‘I was refused a mortgage for taking a loan holiday’: City watchdog tells banks they CAN reject loans if you took break
- Fury as firms get green light to trawl through borrowers’ accounts
- Over 1.8m people who took breaks were told it wouldn’t affect credit record
- 59% of brokers have had clients rejected for a home loan due to a break – survey
The City watchdog has quietly given banks the green light to deny mortgages to customers who have taken loan holidays during the Covid-19 pandemic, The Mail on Sunday can reveal.
More than 1.8million people who took payment breaks were told by the Government that it would not affect their credit records.
But the MoS has found that the Financial Conduct Authority is allowing banks to inspect account data to work out if someone took a payment break.
Rejected: Lisa Welcome was refused a mortgage for taking a loan holiday
Sources said regulators had given banks clearance on a conference call to use this information in their lending decisions. NatWest is also understood to require brokers to disclose payment holidays in a box on mortgage application forms.
The MoS has obtained evidence from customers that banks are giving ‘mortgage holiday’ as a reason for rejecting customers – despite being reassured by Business Secretary Alok Sharma in March that payment breaks would not affect someone’s creditworthiness.
A survey by Mortgage Solutions magazine has found that 59 per cent of brokers have had clients rejected for a home loan due to a payment holiday or help from a Government support scheme.
Lisa Welcome, 45, was rejected by NatWest when she applied for a home loan after taking a payment holiday. Recently divorced, she wants to remove her ex-husband’s name from mortgage documents.
A court has ordered her to remove his name by August 19 or face putting her home on the market. She said all her credit checks came back fine and her bank statements showed her earnings had not dropped during lockdown. But she was declined because she took a three-month holiday from her current lender Nationwide.
Jenni Harland, of NatWest Intermediary Solutions, said in a letter to Welcome’s broker: ‘The mortgage application for the above client has been assessed and unfortunately we are unable to lend based on the information that you have supplied.
‘The reason for this is insufficient income to service the level of facility sought, as the applicant has had a recent mortgage holiday and affordability is not met.’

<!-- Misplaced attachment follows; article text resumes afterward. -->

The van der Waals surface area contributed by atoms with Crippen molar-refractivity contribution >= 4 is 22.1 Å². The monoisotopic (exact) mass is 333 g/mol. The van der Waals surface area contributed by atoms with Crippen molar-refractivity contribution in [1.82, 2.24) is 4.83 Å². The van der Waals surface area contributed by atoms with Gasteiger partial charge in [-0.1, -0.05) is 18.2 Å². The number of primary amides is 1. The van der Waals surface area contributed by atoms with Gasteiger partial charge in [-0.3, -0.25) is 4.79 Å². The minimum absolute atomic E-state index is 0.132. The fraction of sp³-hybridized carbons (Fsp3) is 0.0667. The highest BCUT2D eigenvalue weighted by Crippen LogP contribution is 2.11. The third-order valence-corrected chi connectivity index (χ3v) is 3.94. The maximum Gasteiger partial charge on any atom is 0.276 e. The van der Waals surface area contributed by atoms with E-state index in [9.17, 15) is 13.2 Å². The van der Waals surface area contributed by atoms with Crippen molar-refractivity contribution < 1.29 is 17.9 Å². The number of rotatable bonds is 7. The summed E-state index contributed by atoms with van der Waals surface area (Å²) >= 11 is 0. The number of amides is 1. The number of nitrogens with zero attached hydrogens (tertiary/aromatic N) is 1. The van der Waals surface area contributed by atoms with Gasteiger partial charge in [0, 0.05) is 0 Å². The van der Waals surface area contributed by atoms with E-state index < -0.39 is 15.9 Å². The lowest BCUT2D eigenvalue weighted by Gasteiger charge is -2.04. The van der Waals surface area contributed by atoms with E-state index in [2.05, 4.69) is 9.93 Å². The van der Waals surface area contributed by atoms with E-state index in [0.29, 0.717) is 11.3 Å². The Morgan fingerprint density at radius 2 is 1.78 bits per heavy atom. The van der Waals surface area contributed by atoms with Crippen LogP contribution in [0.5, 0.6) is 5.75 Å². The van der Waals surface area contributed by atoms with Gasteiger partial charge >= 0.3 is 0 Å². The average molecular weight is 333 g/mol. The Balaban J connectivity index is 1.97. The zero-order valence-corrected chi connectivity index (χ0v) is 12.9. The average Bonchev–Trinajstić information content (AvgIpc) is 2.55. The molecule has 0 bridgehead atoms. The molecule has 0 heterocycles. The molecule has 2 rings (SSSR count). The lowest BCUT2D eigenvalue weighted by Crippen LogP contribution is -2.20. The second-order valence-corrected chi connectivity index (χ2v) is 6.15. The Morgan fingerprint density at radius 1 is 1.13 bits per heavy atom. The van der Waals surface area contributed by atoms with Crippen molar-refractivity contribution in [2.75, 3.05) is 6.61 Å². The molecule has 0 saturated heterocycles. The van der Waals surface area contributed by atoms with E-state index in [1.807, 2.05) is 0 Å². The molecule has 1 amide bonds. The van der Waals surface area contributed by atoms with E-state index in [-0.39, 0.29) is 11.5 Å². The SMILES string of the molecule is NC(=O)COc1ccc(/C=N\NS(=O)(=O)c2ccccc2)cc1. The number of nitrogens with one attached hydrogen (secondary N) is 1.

NatWest declined to comment on her case. But Lisa, a cake decorator from Birmingham, said: ‘It’s really annoying. I was told it wouldn’t affect my credit scoring, so I took the holiday just to be on the safe side with Nationwide, only to be penalised by NatWest for it.’
Nationwide admitted payment breaks are ‘taken into consideration’ when assessing if someone can afford a loan, but said it would not refuse solely for taking a break.
NatWest said: ‘We do look at bank account information as part of assessing the affordability of mortgage products but we are not declining applications simply because someone had a payment holiday.’
Siobhain McDonagh, an MP on the Commons Treasury select committee, has written to Chancellor Rishi Sunak
HSBC said a payment holiday ‘would not have a bearing’ on a loan decision. Lloyds said it was not using any data to work out whether someone has taken a payment holiday as part of lending decisions.
Barclays said a payment break does ‘not impact the likelihood’ of being approved for a mortgage.
Siobhain McDonagh, an MP on the Commons Treasury select committee, has written to Chancellor Rishi Sunak, saying: ‘It was insisted by the Government there would be no repercussion for those who used these schemes. I would be grateful for your comments…as to why there are repercussions when it was pledged there would not be.’
A Treasury spokesman said the FCA was clear that payment holidays should not have a long-term impact on people’s credit rating.
An FCA spokesman said lending is a decision for firms based on their credit risk appetite, adding: ‘Lenders may use sources other than credit files, such as bank account information, to take account of other factors. These could include changes to income and expenditure and any increased indebtedness as a result of interest accruing during the payment holiday.’
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